Author: Abby Dees
Publisher: St. Lynn's Press
Release Date: 1 May 2010
Date Finished: 2 November 2010
Buy | Borrow | Accept | Avoid
Challenges: 100+ Reading, Hogwarts Reading Challenge, Reading Resolutions, GLBT Challenge,
The Short and Sweet of It
This short book includes 108 Questions to spark conversation with a friend or family member who has come out.
A Bit of a Ramble
Dees wrote this book to help aid in communication between homosexuals and their families and friends. With a bit of advice, a bit of humor, and a lot of interesting, Queer Questions Straight Talk can probably really help get a conversation going. To read it just to read it, however, is not quite as satisfying. I wanted to hear more answers instead of primarily reading a list of questions.
This is not to say I didn't enjoy the book however. Certain portions were extremely intriguing. For example, in chapter 3 which focuses on Stereotypes, Dees writes:
Even the most polite and thoughtful among us stereotype people. It's a natural instinct to help us identify folks and know where to begin the conversation. If I'm at a party and want to break the ice with a man who has a tattoo on his neck and a shark's tooth through his septum, I probably won't ask him if he scrapbooks. Likewise, I won't ask the 90-year-old woman in line at the post office if that's her chopper blocking my car outside. This is stereotyping - and quite possibly, I would be wrong in both cases. If I am, the consequences are not too great: a little embarrassment, and maybe an apology to the senior division of my local Hell's Angels chapter.
I found this paragraph hilarious and immediately realized I could use it for classes. I am often trying to explain stereotyping as a morally neutral activity, a natural part of being human, instead of the horribly negative, hell-worthy offense it is made out to be. Stereotypes are how we create meaning. I tell my students that only when a person locks on to the stereotype, when he/she refuses to acknowledge the possibility the stereotype is wrong, that is the time we have a problem.
The next paragraph stresses the difference when it is a minority group being stereotyped. While I agree that "stereotyping dehumanizes people, reducing them to caricatures", I do not agree that it only does this for minorities. Here's where I take an unpopular stance: I think that assuming all middle class white men are conservative is just as bad as assuming all teenage black men are drug dealers or that all gay men like fashion. I do not agree that stereotypes of the "privileged" are any less dangerous or offensive than stereotypes of minority groups. That sort of attitude holds us back in my opinion. We all start with the stereotype, but we can not cling to it, promote it, or negatively use it regardless of who is being stereotyped. I hope that made sense...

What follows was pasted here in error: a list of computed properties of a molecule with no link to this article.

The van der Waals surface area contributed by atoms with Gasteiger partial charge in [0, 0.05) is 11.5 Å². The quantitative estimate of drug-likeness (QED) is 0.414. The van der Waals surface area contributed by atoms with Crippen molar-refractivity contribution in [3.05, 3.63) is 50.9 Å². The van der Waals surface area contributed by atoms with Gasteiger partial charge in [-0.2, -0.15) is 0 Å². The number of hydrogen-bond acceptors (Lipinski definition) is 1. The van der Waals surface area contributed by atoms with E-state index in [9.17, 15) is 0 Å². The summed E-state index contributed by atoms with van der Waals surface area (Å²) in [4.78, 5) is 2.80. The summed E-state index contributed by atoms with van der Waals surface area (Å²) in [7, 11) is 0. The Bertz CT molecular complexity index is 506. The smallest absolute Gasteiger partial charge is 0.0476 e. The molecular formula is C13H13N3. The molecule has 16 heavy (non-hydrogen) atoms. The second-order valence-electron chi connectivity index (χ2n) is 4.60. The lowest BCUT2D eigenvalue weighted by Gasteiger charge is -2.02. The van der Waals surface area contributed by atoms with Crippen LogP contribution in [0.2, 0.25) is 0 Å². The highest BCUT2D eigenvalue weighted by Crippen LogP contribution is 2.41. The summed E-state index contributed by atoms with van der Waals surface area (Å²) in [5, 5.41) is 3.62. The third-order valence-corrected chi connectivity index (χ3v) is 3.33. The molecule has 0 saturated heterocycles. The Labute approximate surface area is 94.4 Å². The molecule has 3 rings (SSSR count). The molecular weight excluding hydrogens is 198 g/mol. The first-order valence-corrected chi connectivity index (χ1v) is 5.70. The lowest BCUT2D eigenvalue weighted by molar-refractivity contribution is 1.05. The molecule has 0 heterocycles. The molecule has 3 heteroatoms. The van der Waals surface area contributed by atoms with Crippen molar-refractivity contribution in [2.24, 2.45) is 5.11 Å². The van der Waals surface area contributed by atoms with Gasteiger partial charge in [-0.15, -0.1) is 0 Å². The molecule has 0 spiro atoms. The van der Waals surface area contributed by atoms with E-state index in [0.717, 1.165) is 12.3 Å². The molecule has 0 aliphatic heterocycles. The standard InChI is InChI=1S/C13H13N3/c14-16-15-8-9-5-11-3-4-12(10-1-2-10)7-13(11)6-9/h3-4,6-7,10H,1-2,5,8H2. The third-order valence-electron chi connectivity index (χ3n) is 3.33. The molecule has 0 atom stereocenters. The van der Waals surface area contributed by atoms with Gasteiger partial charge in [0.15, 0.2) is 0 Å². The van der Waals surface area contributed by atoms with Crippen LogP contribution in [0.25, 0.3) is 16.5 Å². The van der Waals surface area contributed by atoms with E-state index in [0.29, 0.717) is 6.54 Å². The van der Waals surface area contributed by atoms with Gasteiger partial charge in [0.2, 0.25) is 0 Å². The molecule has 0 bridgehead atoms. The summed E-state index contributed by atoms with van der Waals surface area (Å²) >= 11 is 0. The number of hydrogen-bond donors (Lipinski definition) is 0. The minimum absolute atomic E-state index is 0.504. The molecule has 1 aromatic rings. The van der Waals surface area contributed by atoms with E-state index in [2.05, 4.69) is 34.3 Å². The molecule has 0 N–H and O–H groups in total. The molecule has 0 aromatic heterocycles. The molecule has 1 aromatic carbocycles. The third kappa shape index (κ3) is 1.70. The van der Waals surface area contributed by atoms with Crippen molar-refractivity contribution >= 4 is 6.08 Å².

While the stereotyping paragraph tickled my funny bone, this next part had me laughing out loud by myself in my basement. In the same chapter on stereotyping, Dees lists the following question set:
Are lesbians angry at men? Are gay men angry at women? Are bi people angry at anyone?
I seriously could not stop laughing because of that last question. I had this whole image of the entire bisexual population just loving everyone in this whole hippie, arms waving, giant smiles, big hugs kind of love fest. I love you and you and you and you and you....Sorry, mild distraction here. It just really had me going.
On a side note to a side note, I think the idea funny that lesbians are angry at men. Why are lesbians angry at men? I'll tell you who's angry with men. Straight women. We're the ones who have to put up with them. : D
Back to serious. If you have someone with whom you should be having this sort of conversation, I highly recommend picking up this book. If not, I'd say take it if you have the chance, but there's no real need to seek it out.
If you are looking for answers to questions of the GLBT variety, head over to Bonjour Cass and ask the magnificent Cass to answer them for you!
This Book Around the Web
If I've missed your review, let me know!
The Book Lady's Blog; The Zen Leaf;
Side Note: Be sure to go nominate books for the GLBTQ Indie Lit Awards